Saturday, September 26, 2009

Miracle Miles 15K

This is one of my favorite races each year. One of only a few 15K's in the state. The distance is a nice challenge and the beneficiary is the Winnie Palmer Hospital, Neonatal Intensive Care Unit. It is incredible what this hospital can do to save the lives of premature babies. The medal each runner receives had the image of two tiny footprints of the smallest surviving baby born there, 14 ounces! It was said that this baby could fit inside a standard "Coca-Cola" can! The primary sponsor is "Chick-fil-A", who provides a hot chicken sandwich to all finishers!

For several weeks, I debated as to how I would run this race. I have my marathon coming up in two weeks, October 11th. Last year I paced my friend Sheri in the last 5K. I decided to use the race as a "pace" race. I would run the race as if it were my marathon. I would attempt to run it at my marathon race pace, slowing only for the water stops. Goal of 8:45 minutes per mile.

The morning was becoming warmer as I walked to the starting area. The starting area is approximately one-half mile from my house. As is common, the humidity was close to 90%. As I arrived the announcer mentioned the temperature was 78 degrees, at 6:20am. Yuck!

After gathering our running group, we moved to the start line. After a short wait, we were off and running. Although there were close to 1,500 runners, I did not find the beginning of the race very congested. Everyone moved quickly down the roads leading us out to Orange Avenue. Orange Avenue is the main north-south road through the City of Orlando. This was one of the few times a race route went directly through downtown Orlando. By the one mile mark I had settled into a comfortable pace. It was difficult to hold back at the marathon pace rather than a 15K pace. I reached the one mile mark at 9:00 minutes, right on pace. At about the 1.5 mile mark we turned off of Orange Avenue and began our run through the downtown neighborhoods. Shortly after the 2.0 mile mark the road surface changed from paved road to brick. After taking a tumble on the bricks last week, my awareness and heart rate jumped rapidly. We ran about 1.0 miles on the brick until we made our way back to pavement. This week I safely made it through without incident. From mile 4.0 to 7.0 we had a nice straight run heading back south. Mile 7.0 brought us a right turn onto Michigan Street. As I mentioned earlier it was already hot and humid. The stretch along Michigan Street from 7.0 to 8.0 was in direct sun. The sun was behind us, but it felt like the temperature rose another 10-15 degrees. The heat from the pavement could be felt as we moved along. Although I was maintaining my race pace, I began to pass many runners along this stretch. The heat was beginning to take its toll. I mentioned to someone after the race that Michigan Street just sucked the energy out of you. Mile 9.0 was a great sight, except for the fact that our road surface once again changed to brick, oh no! I decided that I had done what I set out to do, so I could treat myself to a mini sprint to the finish. My goal had been to finish at 1:22:00, my official time was 1:19:28 or 8:31 minutes per mile. I had met my objective as each mile time was very consistent. I felt strong at the finish despite the heat and humidity. I had a new PR for this race, not the 15K distance, but knowing that I ran the race at about 85% I was very pleased!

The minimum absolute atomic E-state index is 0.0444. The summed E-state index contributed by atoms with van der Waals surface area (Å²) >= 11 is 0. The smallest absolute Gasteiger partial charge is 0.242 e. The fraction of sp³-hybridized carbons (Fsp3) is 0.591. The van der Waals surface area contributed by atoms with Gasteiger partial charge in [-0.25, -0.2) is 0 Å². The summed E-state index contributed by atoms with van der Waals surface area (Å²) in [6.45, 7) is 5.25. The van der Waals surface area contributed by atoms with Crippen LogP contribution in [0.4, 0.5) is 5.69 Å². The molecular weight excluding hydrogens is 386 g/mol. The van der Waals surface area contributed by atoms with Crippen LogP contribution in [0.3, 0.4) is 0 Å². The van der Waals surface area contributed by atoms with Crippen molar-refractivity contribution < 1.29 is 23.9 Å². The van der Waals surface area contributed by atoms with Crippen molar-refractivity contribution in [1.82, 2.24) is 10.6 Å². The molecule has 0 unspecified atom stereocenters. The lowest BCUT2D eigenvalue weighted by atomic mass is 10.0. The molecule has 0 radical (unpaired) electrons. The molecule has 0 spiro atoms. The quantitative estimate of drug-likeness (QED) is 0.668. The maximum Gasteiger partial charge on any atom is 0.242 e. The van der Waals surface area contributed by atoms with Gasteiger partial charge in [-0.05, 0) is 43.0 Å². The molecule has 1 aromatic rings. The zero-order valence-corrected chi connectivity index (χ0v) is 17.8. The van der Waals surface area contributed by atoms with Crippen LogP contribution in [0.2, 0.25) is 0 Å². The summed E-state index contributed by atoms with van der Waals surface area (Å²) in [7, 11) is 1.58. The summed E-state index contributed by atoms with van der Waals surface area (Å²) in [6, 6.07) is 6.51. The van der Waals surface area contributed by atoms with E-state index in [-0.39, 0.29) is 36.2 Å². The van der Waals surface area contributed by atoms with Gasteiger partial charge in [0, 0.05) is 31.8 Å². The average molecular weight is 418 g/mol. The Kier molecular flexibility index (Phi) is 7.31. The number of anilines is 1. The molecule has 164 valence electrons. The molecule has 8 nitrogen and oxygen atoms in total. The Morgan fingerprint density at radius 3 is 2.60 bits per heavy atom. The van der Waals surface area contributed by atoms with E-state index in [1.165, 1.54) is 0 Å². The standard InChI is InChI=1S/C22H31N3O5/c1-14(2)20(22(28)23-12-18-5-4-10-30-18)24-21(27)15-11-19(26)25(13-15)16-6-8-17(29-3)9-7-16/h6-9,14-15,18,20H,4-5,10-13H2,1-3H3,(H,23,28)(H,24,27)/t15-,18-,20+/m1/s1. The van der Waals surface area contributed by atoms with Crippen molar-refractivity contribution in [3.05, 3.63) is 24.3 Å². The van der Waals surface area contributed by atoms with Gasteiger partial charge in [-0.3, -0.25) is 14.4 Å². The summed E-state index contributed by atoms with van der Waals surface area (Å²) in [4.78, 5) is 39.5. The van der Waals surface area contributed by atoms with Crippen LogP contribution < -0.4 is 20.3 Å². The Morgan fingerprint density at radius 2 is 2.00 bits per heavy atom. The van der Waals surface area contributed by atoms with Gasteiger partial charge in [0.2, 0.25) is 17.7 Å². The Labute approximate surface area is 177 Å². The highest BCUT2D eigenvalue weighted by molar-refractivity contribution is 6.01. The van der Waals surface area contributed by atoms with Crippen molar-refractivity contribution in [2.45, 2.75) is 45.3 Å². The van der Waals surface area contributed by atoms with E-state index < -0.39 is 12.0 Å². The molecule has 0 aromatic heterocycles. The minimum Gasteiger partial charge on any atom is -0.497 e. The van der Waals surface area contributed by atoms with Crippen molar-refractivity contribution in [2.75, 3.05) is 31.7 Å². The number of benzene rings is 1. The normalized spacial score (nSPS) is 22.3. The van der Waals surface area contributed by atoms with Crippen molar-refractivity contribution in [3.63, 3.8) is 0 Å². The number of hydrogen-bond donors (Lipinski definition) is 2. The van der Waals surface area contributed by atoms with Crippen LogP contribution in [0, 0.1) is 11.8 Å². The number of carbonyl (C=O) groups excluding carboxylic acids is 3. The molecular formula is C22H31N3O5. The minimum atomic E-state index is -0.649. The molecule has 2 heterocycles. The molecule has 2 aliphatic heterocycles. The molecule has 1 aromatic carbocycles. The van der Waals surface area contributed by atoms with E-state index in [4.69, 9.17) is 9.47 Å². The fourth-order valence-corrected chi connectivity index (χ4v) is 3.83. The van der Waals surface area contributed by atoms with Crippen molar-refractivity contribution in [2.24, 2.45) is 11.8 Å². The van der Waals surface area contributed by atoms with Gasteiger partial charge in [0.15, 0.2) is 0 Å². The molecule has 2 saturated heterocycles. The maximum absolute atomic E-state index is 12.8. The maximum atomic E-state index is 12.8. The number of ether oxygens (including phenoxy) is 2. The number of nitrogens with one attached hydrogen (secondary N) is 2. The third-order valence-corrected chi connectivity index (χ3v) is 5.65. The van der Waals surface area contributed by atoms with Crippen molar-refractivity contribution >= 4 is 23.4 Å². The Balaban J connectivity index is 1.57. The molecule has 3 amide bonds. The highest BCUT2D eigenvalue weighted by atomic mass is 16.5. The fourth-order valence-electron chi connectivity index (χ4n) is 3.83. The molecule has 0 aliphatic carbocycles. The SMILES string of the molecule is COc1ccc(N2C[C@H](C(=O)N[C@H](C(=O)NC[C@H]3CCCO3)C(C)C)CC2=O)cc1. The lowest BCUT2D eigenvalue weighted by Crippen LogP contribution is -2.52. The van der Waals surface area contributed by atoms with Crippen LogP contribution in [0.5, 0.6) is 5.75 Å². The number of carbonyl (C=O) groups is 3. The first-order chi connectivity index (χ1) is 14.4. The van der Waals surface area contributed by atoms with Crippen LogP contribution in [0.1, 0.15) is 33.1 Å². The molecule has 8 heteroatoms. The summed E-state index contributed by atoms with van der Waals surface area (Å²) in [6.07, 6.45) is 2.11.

When I got home, I checked the long range forecast for Albany, NY and found the temperature was at 59 degrees. The forecast is for lows in 40's and highs in the 60's. If that forecast comes true, I feel very confident that I can maintain the pace that will allow me to break the 4:00:00 hour time for the marathon.

The photo is courtesy of Lorraine Hardaway. (L-R; Sheri, Jim, Lorraine and Dan)

Sunday, September 20, 2009

How Was Your Trip

Yesterday was my last scheduled "long" run prior to the Mohawk-Hudson Marathon, Sunday, October 11th. It was the third "long" run of this session. My first one was titled the, "Nightmare on Glenridge". The second was better, but I still felt something was missing. I was looking forward to this final "long" training run.